By JR on Friday, December 05, 2014
The Mediterranean myth again
For years health freaks have been claiming that a Mediterranean diet increases your lifespan. So how come Australians are one of the world's longest-lived groups (longer than any Mediterraneans) and yet traditionally live on a diet that is just about opposite to a Mediterranean one?
A traditional breakfast often includes fried bacon and eggs -- and steak and eggs was pretty common once too, particularly in country areas. Lunch is big on hamburgers, beef pies and sausage rolls (which often ooze fat). Dinner consists of "meat and 3 veg" -- meaning various forms of red meat, usually fried, plus boiled vegetables. All accompanied by bread and butter and followed by "pudding" -- a very sugary dessert of infinite variety.
And the result? Almost all Australian families have (or have had) a nonagenerian tottering around among them -- after having lived all their lives on the diet I have described. Japan has its centenarians. Australia has legions of nonagenarians. And the result in both cases is long and roughly comparable average lifespans.
The Australian diet has of course changed in recent years but not perhaps as much as one might think. I asked one of my young stepdaughters last night what she mostly cooked for dinner. She promptly replied "meat and 3 veg". So both her kids and her husband could live to 90!
So what is the foundation of the claims below? It follows the unfortunate precedent set by Ancel Keys long ago. It looks at just part of the picture rather than the whole. Keys showed that Mediterraneans have much less frequent heart attacks but forgot to look at other causes of death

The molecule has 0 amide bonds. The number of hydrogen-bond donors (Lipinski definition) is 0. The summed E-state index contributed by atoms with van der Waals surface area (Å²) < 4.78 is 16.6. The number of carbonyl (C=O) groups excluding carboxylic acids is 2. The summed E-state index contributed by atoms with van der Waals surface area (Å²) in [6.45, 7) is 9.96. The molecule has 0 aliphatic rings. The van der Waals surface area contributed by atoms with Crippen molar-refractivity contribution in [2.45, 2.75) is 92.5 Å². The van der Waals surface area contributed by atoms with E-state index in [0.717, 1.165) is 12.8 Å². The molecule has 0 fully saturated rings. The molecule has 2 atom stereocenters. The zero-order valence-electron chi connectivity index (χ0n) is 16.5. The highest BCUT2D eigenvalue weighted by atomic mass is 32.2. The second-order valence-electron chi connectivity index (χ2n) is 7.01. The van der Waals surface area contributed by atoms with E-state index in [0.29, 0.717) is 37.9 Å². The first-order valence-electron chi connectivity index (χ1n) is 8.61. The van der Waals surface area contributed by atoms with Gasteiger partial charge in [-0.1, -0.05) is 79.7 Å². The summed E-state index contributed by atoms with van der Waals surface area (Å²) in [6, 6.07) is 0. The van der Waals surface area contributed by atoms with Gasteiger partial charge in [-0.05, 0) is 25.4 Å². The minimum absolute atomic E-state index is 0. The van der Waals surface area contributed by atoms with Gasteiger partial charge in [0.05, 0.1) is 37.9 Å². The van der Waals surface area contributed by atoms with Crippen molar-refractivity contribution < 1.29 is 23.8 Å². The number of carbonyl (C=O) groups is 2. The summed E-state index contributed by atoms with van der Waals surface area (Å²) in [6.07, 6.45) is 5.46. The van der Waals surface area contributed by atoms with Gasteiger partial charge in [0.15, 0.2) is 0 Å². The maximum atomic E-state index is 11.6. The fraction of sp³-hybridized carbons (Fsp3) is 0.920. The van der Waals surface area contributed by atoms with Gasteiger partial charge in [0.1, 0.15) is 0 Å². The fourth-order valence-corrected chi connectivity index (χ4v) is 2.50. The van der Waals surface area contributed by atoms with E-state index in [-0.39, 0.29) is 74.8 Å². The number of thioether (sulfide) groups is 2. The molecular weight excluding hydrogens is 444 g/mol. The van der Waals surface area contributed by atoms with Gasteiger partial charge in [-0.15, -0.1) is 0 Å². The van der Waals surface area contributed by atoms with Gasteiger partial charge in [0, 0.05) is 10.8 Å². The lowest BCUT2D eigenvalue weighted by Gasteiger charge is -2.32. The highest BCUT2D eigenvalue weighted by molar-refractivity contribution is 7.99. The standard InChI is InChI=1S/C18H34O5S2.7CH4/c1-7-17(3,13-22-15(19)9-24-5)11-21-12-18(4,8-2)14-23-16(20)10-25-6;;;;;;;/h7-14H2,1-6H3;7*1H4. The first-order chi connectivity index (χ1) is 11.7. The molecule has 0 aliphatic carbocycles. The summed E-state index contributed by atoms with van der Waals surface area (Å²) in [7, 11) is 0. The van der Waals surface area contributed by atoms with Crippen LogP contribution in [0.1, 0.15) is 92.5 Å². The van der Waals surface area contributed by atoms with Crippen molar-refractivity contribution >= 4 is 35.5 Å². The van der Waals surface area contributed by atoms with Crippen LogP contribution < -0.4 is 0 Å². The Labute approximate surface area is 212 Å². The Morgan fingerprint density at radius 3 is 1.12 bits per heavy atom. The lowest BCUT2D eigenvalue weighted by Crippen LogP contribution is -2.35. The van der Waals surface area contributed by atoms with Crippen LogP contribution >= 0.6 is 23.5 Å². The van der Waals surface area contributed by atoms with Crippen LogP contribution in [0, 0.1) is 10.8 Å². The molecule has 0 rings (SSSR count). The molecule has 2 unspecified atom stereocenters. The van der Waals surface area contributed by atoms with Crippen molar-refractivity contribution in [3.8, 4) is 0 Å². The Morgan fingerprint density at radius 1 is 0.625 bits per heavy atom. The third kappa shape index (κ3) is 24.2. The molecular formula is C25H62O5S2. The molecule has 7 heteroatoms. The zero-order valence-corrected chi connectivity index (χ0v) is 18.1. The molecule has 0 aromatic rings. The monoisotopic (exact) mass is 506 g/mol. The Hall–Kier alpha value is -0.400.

The Harvard galoots below looked at telomere length only, which is even more specific than what Keys did. There is indeed some correlation between telomere length and lifespan but it is miles short of a 1 to 1 relationship -- leaving plenty of room for other factors to come into play -- including "meat and 3 veg"!
A Mediterranean diet increases life expectancy by protecting the DNA from damage, research shows
Harvard academics studied 4,676 middle-aged women comparing their typical eating habits with the make-up of their cells.
Importantly, they looked at their telomeres – biological caps which are found at the ends of chromosomes that protect the DNA inside.
As we get older, our telomeres get progressively shorter, causing the DNA to become damaged and raising the odds of age-related illnesses such as Alzheimer' s, diabetes and heart disease.
The research – published in the BMJ – found that women whose diets were generally low in fat and high in fruit and veg had longer telomeres.
But this was even more pronounced for those who followed a Mediterranean diet rich in fruit, veg, nuts and pulses.